Individuals perpetrate acts of violence against others for a variety of reasons, but most often the precipitants are rooted in the perpetrator's belief that not to engage in the destructive behavior will reinforce the idea that he is impotent, and that conviction becomes worse than the violence itself. This sense of powerlessness is not uncommon and most people occasionally find themselves in situations where there is no genuinely face-saving alternative to suffering the attendant humiliation. The majority of individuals find a way to live with this unhappy reality, which is thankfully why acts of serious violence, though certainly unsettling, are still quite rare.
For those few, however, who cannot find a more prosocial way to manage the uncomfortable feeling of vulnerability, physical violence offers a clear way to belie its influence. The perpetrator thinks, "If I can affect the lives of others through violence, then perhaps I am not so ineffective and powerless." The individual who is left with this disquieting choice repeatedly asks, "Is anyone watching? Does anyone understand?" And while only the individual himself is ultimately responsible for his violent actions, important people in his life play a vital role in the eventual decision to strike out.
When the perpetrator feels that those two questions are not answered in the affirmative, the accompanying loneliness and rage can become the rationale for a final act of desperation. Again, he thinks, "If no one has taken the time to notice that I recently bought a gun, . . . " or "If no one seems very concerned that I hardly ever express myself and usually seem depressed and angry, then maybe no one cares about me and what I do." While knowing one's thoughts, feelings, or even behaviors is not an easy task, the individual who feels isolated from family and friends is at increased risk of engaging in violent behavior.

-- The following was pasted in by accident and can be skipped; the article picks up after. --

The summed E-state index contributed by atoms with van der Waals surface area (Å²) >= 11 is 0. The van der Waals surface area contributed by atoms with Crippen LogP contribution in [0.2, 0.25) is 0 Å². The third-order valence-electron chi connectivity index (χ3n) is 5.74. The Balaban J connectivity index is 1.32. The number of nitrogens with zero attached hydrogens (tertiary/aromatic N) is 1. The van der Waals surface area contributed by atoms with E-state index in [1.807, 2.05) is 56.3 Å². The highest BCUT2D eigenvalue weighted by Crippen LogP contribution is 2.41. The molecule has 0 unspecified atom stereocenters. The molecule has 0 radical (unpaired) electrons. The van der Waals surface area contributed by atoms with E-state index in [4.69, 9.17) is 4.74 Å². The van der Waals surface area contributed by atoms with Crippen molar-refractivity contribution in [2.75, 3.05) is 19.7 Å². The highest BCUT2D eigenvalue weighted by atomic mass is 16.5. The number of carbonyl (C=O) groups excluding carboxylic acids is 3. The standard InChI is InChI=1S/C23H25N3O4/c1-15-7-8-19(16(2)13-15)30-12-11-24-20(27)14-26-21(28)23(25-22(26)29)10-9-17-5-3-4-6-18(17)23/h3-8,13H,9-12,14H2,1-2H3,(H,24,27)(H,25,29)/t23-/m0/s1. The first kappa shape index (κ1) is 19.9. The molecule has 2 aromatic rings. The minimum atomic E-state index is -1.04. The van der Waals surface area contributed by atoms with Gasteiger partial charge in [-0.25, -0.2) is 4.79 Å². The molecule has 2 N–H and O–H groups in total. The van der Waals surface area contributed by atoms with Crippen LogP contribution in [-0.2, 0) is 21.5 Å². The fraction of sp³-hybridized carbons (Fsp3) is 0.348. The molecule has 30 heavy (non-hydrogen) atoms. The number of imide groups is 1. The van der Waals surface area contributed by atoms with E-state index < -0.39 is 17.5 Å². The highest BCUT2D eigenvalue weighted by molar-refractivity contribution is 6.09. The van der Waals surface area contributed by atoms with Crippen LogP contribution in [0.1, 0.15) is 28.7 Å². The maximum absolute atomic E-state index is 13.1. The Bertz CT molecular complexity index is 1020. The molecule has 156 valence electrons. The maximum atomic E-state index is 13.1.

The failure of parents to prudently intrude in the lives of their young adult children, so as to sufficiently temper the perception that they are alone in a world that at times seems unwelcoming, heightens their immature but still age-appropriate anxiety. While parents are not the only keepers of the watch in such matters, they are the biggest stakeholders and their inability to provide balanced guidance to their children can be a compelling influence in a young person's decision to act violently. The narcissistic play of young children, that so often requires the intervention of a nearby parent, is the simplest and most universal example of this need. While this parental role must alter with age, its premature abolition can have a disastrous effect.
Acts of violence are complex, idiosyncratic events that defy simple, explanatory equations. However, the ubiquitous element of powerlessness in such cases, and the corresponding calamitous attempt to defy it by means of violent behavior, illustrates a universal aspect of our humanity. With a more equitable sharing of power and influence, there almost certainly would be less violence.